Thursday, January 28, 2010

Louis Auchincloss 1917-2010

I've read many of Auchincloss's novels, but not all. During his long writing career he turned out over sixty books, including novels, literary criticism, and collections of short stories. Yes, he wrote about the upper class, that's what he knew. No, his work is not snobby. Yes, he was an acute observer of human behaviour, and he had a lovely dry sense of humor.

from the NYT article:

"“Class prejudice” was Mr. Auchincloss’s response to his critics. “That business of objecting to the subject material or the people that an author writes about is purely class prejudice,” he said in an interview in 1997, “and you will note that it always disappears with an author’s death. Nobody holds it against Henry James or Edith Wharton or Thackeray or Marcel Proust.”"

In fact, his work most resembles Edith Wharton, another member of privilege who spared them not in her work.

And, of course, RIP J.D. Salinger. But which one would I prefer to sit next to at a dinner party? Easy peasy, Louis of course.


Wednesday, January 27, 2010

Cheap Beer & Prose at Hugo House Thursday, 7pm

This sounds like fun. The readers will be Midge Raymond, Maria Semple, Matthew Simmons, and Rory Douglas.
For more information, see Hugo House.


Thursday, January 21, 2010

winter quarter class, Feb 22- March 15

My winter quarter class through the UW Women's Center runs from February 22 - March 15, 2010, four Mondays, 7-8:30 pm, $45.

You can register online here,
or call the Women's Center at 206.685.1090.

Writing Your Story, Finding Your Voice
Every woman has a story to tell, in her own voice. In this four-week session we will release our stories, silence our inner critics, and have a good time! Come prepared with pen and paper, your imagination, your fears and joys, your secret expectations. We will focus on short pieces of prose and poetry, using lively free-writing exercises. For those new to writing, and those who want to revisit the freedom of the beginner.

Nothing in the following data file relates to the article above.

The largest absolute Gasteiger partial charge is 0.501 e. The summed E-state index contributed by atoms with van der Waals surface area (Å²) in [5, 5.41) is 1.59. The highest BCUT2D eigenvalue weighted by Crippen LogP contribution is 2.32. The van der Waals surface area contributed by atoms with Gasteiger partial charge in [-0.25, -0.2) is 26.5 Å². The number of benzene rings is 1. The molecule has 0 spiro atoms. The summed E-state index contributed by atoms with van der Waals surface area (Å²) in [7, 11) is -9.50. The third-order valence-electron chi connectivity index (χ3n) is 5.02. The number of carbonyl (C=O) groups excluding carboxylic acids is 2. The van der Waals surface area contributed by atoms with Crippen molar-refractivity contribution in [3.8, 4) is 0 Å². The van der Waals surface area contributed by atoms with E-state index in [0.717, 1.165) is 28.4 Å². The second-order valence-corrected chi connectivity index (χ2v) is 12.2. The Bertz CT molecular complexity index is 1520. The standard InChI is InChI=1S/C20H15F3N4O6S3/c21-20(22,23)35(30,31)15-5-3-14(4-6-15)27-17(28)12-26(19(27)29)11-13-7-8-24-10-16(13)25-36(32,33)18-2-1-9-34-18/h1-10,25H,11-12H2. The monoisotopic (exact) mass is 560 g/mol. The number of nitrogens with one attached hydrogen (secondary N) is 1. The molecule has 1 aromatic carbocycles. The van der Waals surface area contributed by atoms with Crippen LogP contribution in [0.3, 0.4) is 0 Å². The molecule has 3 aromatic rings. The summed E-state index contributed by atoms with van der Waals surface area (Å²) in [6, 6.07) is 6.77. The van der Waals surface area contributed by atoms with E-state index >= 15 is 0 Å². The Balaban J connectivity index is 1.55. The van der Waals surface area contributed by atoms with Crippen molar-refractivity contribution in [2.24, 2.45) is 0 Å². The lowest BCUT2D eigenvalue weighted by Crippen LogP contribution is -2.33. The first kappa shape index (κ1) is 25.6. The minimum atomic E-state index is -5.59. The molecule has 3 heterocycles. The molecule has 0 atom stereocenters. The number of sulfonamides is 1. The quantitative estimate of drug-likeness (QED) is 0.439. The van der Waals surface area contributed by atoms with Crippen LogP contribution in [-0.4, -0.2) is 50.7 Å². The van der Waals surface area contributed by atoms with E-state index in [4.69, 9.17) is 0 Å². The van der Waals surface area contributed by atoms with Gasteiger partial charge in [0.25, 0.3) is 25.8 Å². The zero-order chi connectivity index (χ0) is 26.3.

Saturday, January 16, 2010

writing is not therapy

"...writing isn't therapy; on the contrary, it twists and distorts the psyche. If the experience has lost its power to hurt you, it doesn't necessarily mean that you're a better person. The hurtful experience is what is best for the novel, what makes it authentic and alive and not mere fabrication."

-John Braine, How to Write a Novel.

Mr. Braine wrote Room at the Top, The Crying Game, and eleven other novels.


Monday, January 11, 2010

RIP Eric Rohmer 1920-2010

My favorite Eric Rohmer movie? Probably Claire's Knee (1970) but I've liked all that I've seen, and I really can't say that about any other director, not even John Sayles, or Billy Wilder.

M. Rohmer died today at the age of 89. Details here.

From the above article: "Creating fables both buoyant and grave, Rohmer had a movie personality hard to describe and harder to forget. Like subtle wines, lingering perfumes, his best films — Maud, Claire, Chloe, the 1994 Rendezvous in Paris — are essences all worth bottling."

Yes, I'd have to agree. Watching a Rohmer film is a bit like drinking very good French champagne. I feel witty just raising the glass, and there's nothing to regret the next morning.


Monday, January 04, 2010

New Yorker Commas

Mmm, a delicious new litblog has appeared on the horizon. Okay, it's undoubtedly been there for a while, but it's new on my horizon.

New Yorker Commas is the name, and lit gossip is the game. Er, okay, I'll tone it down. A little dish, a little dat. Fine. Fine. You don't believe me, go take a look.